The most common question both mom and I get when we speak to book clubs and meetings is: where do you get your inspiration and ideas? How did you come up with a girl in a wheelchair and a boy who is homeless who get thrown together in a snowstorm? How were you able to lead readers away from the true villain so they were surprised at “who dunnit?” We’ve discussed this issue many times, and we’ll be talking about it for many more years. This is because the source of creativity for each of us, at least for these Sam Osborne books, is different.
Mom is a story-former. She lays in bed at night and the characters come to her, then when she sits down at the computer, they spill at random, sometimes shocking her with their actions. The story has its own steam. I would call myself, in terms of this series, the word polisher. I take what she’s written and my own knowledge from years of being an editor, as well as my knowledge of how my own mom thinks, and I do what I do best: flourish. I fill in the descriptions, round out the characters, paint the scenery.
I think the reason this book series works so well is that we have combined those two aspects of being a writer. Both are vital and the best books are written by authors that can do both. You have to have tasty-looking bait or readers will just ignore your lure. But you also need a good, solid story line to keep them hooked and reel them in.
Think about some of your favorite authors. Mary Higgins Clark, for example, is a master story teller. She can create twists and turns that fascinate. But would you read her work if she didn’t also have the skill it takes to give you a smooth ride? You barely know you’re boating when you read a Mary Higgins Clark novel. You just cut through the waves on your way to the destination she’s created. A good example from my own personal favorites is P.C. Cast and her daughter Kristin. My teenage daughter got me to read the first in the House of Night series and once I was on my way, I didn’t stop reading until I realized I was spending way too much time reading a teenagers’ series (that was about book seven and I’m just taking a break!). The series is about vampires, which is a sore subject (forgive the pun) for someone of my generation who feels the teenage world has been bombarded with fangs, fur and blood. I was fascinated with why I couldn’t put down the Cast authors’ books, and I now believe it’s because the mother’s many years as a writer and the daughter’s input into what youth truly reads were the two main ingredients. The series has a good story line and the words are put together smoothly.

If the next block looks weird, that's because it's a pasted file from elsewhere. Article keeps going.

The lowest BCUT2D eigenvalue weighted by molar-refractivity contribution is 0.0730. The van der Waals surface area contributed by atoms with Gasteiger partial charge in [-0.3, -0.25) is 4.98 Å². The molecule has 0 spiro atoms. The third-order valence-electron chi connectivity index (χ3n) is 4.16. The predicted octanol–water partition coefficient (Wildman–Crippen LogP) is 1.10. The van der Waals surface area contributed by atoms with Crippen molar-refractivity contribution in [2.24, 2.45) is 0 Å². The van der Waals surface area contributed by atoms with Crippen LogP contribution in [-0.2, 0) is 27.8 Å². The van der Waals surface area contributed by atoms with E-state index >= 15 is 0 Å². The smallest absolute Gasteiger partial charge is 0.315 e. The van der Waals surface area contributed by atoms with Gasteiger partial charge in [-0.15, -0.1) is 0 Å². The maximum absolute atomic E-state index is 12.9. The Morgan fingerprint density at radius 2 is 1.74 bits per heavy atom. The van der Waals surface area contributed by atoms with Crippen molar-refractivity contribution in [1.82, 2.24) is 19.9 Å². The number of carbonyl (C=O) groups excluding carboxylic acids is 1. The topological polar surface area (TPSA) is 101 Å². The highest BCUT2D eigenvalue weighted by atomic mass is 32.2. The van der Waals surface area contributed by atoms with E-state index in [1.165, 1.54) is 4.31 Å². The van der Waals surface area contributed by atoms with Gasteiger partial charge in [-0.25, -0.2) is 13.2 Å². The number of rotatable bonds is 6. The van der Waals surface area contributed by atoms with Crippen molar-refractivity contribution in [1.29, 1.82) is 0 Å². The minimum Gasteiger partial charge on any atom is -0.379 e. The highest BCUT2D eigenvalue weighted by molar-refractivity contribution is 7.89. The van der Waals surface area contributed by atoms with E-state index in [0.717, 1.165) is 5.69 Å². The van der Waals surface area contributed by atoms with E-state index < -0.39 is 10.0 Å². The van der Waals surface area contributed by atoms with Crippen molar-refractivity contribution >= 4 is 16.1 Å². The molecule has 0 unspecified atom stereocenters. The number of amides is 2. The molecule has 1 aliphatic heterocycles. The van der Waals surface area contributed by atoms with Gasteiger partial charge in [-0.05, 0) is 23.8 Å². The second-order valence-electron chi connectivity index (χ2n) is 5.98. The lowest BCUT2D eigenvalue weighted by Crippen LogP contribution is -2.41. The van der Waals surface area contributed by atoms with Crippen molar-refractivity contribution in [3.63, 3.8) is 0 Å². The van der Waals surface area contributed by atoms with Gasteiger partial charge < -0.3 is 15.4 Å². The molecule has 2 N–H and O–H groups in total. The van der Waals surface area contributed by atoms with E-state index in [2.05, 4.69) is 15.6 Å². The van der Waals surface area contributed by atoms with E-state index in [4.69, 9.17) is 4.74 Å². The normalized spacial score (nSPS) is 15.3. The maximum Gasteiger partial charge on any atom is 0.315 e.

I think if mom had started writing earlier in life, she would have become the wordsmith I am. And I hope that through her example, I’ll be able to sit down some day and let my own story lines emerge more fully. I’ve started that process with a book of my own about a girl who learns to travel outside her physical body. For now, though, I’m happy with the progress of Sam Osborne and the characters in the Twist of Fate series. And pretty soon, we’ll be casting out the next line: Wretched Fate.
Genilee Swope Parente